Less head motion during MRI under task than resting-state conditions

Willem Huijbers, Koene R A Van Dijk, Meta M Boenniger, Rüdiger Stirnberg, Monique M B Breteler

    Research output: Contribution to journalArticleScientificpeer-review

    Abstract

    Head motion reduces data quality of neuroimaging data. In three functional magnetic resonance imaging (MRI) experiments we demonstrate that people make less head movements under task than resting-state conditions. In Experiment 1, we observed less head motion during a memory encoding task than during the resting-state condition. In Experiment 2, using publicly shared data from the UCLA Consortium for Neuropsychiatric Phenomics LA5c Study, we again found less head motion during several active task conditions than during a resting-state condition, although some task conditions also showed comparable motion. In the healthy controls, we found more head motion in men than in women and more motion with increasing age. When comparing clinical groups, we found that patients with a clinical diagnosis of bipolar disorder, or schizophrenia, move more compared to healthy controls or patients with ADHD. Both these experiments had a fixed acquisition order across participants, and we could not rule out that a first or last scan during a session might be particularly prone to more head motion. Therefore, we conducted Experiment 3, in which we collected several task and resting-state fMRI runs with an acquisition order counter-balanced. The results of Experiment 3 show again less head motion during several task conditions than during rest. Together these experiments demonstrate that small head motions occur during MRI even with careful instruction to remain still and fixation with foam pillows, but that head motion is lower when participants are engaged in a cognitive task. These finding may inform the choice of functional runs when studying difficult-to-scan populations, such as children or certain patient populations. Our findings also indicate that differences in head motion complicate direct comparisons of measures of functional neuronal networks between task and resting-state fMRI because of potential differences in data quality. In practice, a task to reduce head motion might be especially useful when acquiring structural MRI data such as T1/T2-weighted and diffusion MRI in research and clinical settings.

    Original languageEnglish
    Pages (from-to)111-120
    Number of pages10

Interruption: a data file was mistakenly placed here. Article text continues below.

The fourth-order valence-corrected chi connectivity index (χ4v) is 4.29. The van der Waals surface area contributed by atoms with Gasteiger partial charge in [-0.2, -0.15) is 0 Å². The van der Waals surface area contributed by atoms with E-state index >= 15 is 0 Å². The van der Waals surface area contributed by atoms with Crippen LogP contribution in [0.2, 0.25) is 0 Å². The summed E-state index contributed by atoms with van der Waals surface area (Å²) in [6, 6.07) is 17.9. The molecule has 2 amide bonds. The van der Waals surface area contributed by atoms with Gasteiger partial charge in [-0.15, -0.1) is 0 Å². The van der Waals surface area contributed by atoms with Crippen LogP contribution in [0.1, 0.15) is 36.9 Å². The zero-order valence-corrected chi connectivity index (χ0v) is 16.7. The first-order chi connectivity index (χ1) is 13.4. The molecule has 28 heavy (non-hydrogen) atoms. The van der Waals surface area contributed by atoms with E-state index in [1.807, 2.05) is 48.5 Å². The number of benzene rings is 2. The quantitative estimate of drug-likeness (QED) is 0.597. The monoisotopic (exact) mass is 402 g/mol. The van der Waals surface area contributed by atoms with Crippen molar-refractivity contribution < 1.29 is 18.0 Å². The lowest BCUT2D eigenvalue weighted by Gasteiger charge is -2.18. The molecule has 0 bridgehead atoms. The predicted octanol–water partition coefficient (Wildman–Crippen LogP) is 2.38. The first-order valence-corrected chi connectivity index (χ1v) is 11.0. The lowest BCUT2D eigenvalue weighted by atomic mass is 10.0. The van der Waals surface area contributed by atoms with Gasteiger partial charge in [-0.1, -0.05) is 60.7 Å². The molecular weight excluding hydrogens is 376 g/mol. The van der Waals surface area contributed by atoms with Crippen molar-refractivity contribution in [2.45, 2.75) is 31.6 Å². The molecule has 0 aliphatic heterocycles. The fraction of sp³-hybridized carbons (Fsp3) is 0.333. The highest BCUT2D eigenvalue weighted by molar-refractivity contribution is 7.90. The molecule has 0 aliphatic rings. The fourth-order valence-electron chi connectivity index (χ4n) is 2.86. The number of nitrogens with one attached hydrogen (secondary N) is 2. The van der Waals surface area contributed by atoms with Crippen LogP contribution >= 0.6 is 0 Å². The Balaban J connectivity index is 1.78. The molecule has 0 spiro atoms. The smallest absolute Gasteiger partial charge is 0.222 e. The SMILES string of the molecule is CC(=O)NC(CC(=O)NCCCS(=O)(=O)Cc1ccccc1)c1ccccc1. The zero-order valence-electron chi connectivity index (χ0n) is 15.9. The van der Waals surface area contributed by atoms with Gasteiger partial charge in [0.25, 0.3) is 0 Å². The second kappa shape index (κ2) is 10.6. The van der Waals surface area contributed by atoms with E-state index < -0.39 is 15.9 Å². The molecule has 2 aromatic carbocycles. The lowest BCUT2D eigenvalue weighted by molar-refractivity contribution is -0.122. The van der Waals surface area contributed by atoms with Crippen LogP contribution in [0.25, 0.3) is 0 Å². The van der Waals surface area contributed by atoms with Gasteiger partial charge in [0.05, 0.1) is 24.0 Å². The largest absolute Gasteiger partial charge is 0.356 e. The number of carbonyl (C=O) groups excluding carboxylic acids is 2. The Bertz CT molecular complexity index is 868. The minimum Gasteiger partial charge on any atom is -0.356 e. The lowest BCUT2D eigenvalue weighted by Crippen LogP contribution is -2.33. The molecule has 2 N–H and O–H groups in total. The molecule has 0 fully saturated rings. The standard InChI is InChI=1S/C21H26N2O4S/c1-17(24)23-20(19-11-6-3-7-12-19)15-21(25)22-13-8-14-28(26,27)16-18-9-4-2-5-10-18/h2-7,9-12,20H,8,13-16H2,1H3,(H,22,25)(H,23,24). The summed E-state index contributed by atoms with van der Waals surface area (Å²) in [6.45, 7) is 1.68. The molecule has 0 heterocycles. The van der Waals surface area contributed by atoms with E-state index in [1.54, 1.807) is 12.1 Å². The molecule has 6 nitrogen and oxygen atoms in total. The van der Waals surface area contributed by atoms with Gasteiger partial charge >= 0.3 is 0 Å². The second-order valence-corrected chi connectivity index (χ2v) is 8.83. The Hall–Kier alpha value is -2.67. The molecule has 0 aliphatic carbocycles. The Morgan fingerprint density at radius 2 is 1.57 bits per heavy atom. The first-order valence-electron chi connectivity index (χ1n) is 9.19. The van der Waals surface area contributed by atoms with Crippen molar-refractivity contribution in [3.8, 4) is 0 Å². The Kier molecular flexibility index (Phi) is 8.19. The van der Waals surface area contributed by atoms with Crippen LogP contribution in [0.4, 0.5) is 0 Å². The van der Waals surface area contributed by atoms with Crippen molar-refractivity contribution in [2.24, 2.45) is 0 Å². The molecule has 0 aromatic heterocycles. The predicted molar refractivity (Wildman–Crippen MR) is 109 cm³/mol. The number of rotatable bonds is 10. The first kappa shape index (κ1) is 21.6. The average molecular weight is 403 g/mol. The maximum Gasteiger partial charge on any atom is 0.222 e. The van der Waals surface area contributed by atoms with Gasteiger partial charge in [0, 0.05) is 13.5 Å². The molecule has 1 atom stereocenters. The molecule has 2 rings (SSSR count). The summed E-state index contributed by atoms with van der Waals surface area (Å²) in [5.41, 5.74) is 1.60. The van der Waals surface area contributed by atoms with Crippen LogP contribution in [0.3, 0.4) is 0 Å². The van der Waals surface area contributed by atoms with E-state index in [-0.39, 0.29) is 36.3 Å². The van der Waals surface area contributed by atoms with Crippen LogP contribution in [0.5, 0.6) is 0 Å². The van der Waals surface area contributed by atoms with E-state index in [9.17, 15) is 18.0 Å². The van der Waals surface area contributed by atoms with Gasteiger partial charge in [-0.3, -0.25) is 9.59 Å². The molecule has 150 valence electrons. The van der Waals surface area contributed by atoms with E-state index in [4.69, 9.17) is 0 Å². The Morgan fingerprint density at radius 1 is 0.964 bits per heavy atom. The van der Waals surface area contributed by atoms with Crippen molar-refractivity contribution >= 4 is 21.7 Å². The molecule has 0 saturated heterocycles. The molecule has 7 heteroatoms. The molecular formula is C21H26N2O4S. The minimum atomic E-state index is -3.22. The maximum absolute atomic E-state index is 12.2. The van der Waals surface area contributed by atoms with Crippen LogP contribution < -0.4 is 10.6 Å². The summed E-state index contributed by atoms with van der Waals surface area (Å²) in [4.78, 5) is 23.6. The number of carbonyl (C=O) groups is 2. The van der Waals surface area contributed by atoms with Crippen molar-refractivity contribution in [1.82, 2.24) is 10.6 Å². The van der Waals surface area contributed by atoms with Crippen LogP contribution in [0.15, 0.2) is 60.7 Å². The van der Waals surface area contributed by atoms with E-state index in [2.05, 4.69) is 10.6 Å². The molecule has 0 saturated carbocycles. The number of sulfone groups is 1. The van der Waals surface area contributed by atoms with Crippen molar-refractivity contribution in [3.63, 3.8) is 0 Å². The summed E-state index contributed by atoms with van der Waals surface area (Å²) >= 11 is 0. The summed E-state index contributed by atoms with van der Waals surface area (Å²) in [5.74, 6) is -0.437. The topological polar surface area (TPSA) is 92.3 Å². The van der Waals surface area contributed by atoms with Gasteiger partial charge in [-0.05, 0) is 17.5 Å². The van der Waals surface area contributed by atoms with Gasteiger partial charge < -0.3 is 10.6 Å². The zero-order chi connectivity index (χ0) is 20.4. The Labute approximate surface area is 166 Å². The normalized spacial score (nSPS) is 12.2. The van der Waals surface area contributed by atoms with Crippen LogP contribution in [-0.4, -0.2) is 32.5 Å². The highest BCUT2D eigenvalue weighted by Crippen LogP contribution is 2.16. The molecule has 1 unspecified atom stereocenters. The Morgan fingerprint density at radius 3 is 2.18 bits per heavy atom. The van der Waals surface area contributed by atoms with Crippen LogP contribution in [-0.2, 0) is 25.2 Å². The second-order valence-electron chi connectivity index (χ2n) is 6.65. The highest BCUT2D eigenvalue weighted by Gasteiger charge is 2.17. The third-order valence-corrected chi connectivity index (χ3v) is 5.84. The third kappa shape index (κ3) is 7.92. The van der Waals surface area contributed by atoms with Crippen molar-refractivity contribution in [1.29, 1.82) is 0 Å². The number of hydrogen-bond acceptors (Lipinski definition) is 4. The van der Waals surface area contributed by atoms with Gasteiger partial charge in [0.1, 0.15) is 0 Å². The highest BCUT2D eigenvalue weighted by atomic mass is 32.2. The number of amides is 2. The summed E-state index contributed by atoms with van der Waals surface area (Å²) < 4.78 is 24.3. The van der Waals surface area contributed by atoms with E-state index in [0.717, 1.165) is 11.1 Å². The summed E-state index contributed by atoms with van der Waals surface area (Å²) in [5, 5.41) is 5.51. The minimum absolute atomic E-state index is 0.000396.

JournalNeuroimage
    Volume147
    DOIs
    Publication statusPublished - 15 Feb 2017

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    Huijbers, W., Van Dijk, K. R. A., Boenniger, M. M., Stirnberg, R., & Breteler, M. M. B. (2017). Less head motion during MRI under task than resting-state conditions. Neuroimage, 147, 111-120. https://doi.org/10.1016/j.neuroimage.2016.12.002
    Huijbers, Willem ; Van Dijk, Koene R A ; Boenniger, Meta M ; Stirnberg, Rüdiger ; Breteler, Monique M B. / Less head motion during MRI under task than resting-state conditions. In: Neuroimage. 2017 ; Vol. 147. pp. 111-120.
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    abstract = "Head motion reduces data quality of neuroimaging data. In three functional magnetic resonance imaging (MRI) experiments we demonstrate that people make less head movements under task than resting-state conditions. In Experiment 1, we observed less head motion during a memory encoding task than during the resting-state condition. In Experiment 2, using publicly shared data from the UCLA Consortium for Neuropsychiatric Phenomics LA5c Study, we again found less head motion during several active task conditions than during a resting-state condition, although some task conditions also showed comparable motion. In the healthy controls, we found more head motion in men than in women and more motion with increasing age. When comparing clinical groups, we found that patients with a clinical diagnosis of bipolar disorder, or schizophrenia, move more compared to healthy controls or patients with ADHD. Both these experiments had a fixed acquisition order across participants, and we could not rule out that a first or last scan during a session might be particularly prone to more head motion. Therefore, we conducted Experiment 3, in which we collected several task and resting-state fMRI runs with an acquisition order counter-balanced. The results of Experiment 3 show again less head motion during several task conditions than during rest. Together these experiments demonstrate that small head motions occur during MRI even with careful instruction to remain still and fixation with foam pillows, but that head motion is lower when participants are engaged in a cognitive task. These finding may inform the choice of functional runs when studying difficult-to-scan populations, such as children or certain patient populations. Our findings also indicate that differences in head motion complicate direct comparisons of measures of functional neuronal networks between task and resting-state fMRI because of potential differences in data quality. In practice, a task to reduce head motion might be especially useful when acquiring structural MRI data such as T1/T2-weighted and diffusion MRI in research and clinical settings.",